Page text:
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Wild Rose

Wild Rose

Rosa species


This shrub grows 60 centimeters to 2.5 meters high. It has alternate leaves and sharp prickles. Its flowers may be red, pink, or yellow. Its fruit, called rose hip, stays on the shrub year-round.

Habitat and Distribution

Look for wild roses in dry fields and open woods throughout the Northern Hemisphere.

Edible Parts

The flowers and buds are edible raw or boiled. In an emergency, you can peel and eat the young shoots. You can boil fresh, young leaves in water to make a tea. After the flower petals fall, eat the rose hips; the pulp is highly nutritious and an excellent source of vitamin C. Crush or grind dried rose hips to make flour.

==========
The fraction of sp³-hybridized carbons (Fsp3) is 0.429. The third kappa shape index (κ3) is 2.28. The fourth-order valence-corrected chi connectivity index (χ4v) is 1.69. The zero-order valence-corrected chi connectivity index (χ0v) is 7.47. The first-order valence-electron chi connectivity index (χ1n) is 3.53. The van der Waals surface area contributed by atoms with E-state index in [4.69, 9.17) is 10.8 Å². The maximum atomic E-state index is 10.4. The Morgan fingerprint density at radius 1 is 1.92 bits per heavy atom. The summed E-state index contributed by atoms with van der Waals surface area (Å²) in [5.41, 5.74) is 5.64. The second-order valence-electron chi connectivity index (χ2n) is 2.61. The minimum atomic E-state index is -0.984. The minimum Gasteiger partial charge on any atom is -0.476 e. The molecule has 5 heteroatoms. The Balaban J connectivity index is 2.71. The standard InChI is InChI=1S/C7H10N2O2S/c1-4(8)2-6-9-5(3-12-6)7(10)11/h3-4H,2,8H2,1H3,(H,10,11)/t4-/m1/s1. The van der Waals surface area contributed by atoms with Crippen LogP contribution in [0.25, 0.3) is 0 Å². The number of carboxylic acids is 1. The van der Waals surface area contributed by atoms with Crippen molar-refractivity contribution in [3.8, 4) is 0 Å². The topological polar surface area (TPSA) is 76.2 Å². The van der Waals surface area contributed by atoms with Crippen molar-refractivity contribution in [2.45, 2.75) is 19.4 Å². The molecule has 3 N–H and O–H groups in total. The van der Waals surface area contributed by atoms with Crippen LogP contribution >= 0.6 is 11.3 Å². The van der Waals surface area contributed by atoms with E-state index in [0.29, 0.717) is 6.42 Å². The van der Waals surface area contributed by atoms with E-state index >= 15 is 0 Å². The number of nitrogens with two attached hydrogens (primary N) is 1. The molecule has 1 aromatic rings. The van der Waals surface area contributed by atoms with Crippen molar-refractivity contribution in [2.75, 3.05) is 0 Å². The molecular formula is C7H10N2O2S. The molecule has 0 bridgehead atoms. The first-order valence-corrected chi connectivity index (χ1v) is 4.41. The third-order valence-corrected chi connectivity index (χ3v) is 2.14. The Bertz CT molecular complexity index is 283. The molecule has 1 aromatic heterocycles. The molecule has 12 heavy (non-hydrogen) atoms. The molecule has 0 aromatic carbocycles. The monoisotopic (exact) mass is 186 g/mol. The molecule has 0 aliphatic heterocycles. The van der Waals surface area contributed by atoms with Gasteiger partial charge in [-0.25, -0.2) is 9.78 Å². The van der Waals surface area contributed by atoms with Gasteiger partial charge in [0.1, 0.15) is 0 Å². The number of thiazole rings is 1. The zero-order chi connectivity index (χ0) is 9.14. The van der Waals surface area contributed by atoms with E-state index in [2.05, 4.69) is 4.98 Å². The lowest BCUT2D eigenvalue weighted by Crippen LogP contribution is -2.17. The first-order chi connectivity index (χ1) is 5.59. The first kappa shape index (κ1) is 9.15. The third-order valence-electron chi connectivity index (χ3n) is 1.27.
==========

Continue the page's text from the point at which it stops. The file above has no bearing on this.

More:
Eat only the outer portion of the fruit as the seeds of some species are quite prickly and can cause internal distress.

Steve's notes:

You can eat rose petals as well. Throw them on a salad or just eat them for a snack. You can make tea with them as well.

Wild roses can vary greatly in the size and taste of their rose hips, but all are far richer in vitamin C than oranges. The seeds also have a lot of vitamin E. Sometimes the seeds are soft enough to chew up with the fruit; otherwise just spit them out.


The Ultralight Backpacking Site | Wild Rose